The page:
Is there a skilled need because of the possibility of complications from underlying diseases or conditions which would support a homebound status? (Is the patient undergoing chemotherapy and therefore the symptoms may be very relevant and hazardous?)

The homebound status fulfills one aspect of qualification for homecare. The documentation of the physical assessment and skilled need serves to illustrate the validity of this status.

For example, "upon initial examination, the patient was severely SOB from the 3 minutes it took to ambulate to the front door from the bedroom… a distance of 35 feet, and took 10 minutes of rest to recover." Whereas the homebound status may just say "homebound due to SOB with minimal exertion."

In the same manner, "unstable blood sugars" is a valid homebound status for diabetes out of control, but it is further strengthened by documentation. "FBS 250 without symptoms. Insulin dose of 18 units of 70/30 taken. RBS at lunchtime was 50 and patient c/o confusion, dizziness, headache, sweating, and trembling all over and unsteady gait. States this is pattern for last week. Verbalizes concern and fear of fainting or falling." A high blood sugar for one day doesn't make him homebound. It is the lack of control that puts him in jeopardy of venturing out until the diabetes can be better controlled. 

Homebound status allows for some specific flexibility. Leaving home for medical treatments such as dialysis, chemotherapy and radiation treatments is acceptable, so long as it poses a taxing effort to go. If they're driving themselves, the homebound status is put on pretty rocky ground and discharge should be soon! The requirement of the assistance of someone else illustrates the homebound element as will the effects of the taxing effort ("naps for 2 hours after returning home, and is significantly less active the next day.")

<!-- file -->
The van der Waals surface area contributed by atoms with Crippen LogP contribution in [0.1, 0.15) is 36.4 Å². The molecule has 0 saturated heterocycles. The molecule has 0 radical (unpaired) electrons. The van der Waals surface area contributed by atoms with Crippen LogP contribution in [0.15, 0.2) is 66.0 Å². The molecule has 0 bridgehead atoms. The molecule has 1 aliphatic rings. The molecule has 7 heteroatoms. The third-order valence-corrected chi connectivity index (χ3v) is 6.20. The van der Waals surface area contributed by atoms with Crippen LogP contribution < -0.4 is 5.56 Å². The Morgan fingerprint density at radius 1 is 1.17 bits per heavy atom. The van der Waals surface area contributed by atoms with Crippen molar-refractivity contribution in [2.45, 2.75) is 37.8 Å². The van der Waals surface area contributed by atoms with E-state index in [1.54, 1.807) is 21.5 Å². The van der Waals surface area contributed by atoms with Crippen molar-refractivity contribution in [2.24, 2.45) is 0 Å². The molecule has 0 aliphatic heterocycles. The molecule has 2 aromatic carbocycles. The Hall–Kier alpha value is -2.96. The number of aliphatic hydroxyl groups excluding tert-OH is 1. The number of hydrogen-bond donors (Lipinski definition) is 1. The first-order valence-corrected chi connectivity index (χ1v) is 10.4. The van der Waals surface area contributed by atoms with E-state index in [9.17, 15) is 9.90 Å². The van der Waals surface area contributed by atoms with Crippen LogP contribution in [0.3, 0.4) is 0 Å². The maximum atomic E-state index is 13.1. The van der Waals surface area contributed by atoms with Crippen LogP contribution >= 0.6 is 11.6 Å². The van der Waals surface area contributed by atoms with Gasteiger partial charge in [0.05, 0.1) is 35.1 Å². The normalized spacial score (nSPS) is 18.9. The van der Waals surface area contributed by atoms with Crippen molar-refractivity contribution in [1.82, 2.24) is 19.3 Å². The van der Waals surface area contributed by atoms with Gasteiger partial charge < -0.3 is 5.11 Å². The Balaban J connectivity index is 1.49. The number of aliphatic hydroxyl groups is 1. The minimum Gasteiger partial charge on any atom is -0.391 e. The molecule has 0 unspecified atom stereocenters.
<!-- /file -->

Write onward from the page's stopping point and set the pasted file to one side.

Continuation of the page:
Patients may also make occasional, and infrequent outings to the hair salon, church or for special occasions. Again, documentation of the need for assistance of another in getting out and/ or the taxing effort involved is essential. Be sure that the assistance needed is not just someone to drive the patient, but to assist. Again, lack of transportation does NOT fulfill homebound status. Assistance to navigate uneven terrain or stairs, transfers into and out of the car, and stand-by assist for safe ambulation is evidence of homebound status. When you document with specifics this helps to solidify your documentation and present a clear picture to any reviewer.

In the following pages, you will find
sample statements to assist you in defining the homebound status of your patient. They are only suggestions and MUST be individualized to your patient. Remember to use them in all of your documentation, not just at start of care. Your OASIS data will help to define the status and support it as well. Be sure that the two don't conflict! is GDPR compliant. We do not collect personal data. Our site may collect analytical cookies for purposes to operate, maintain and improve our site.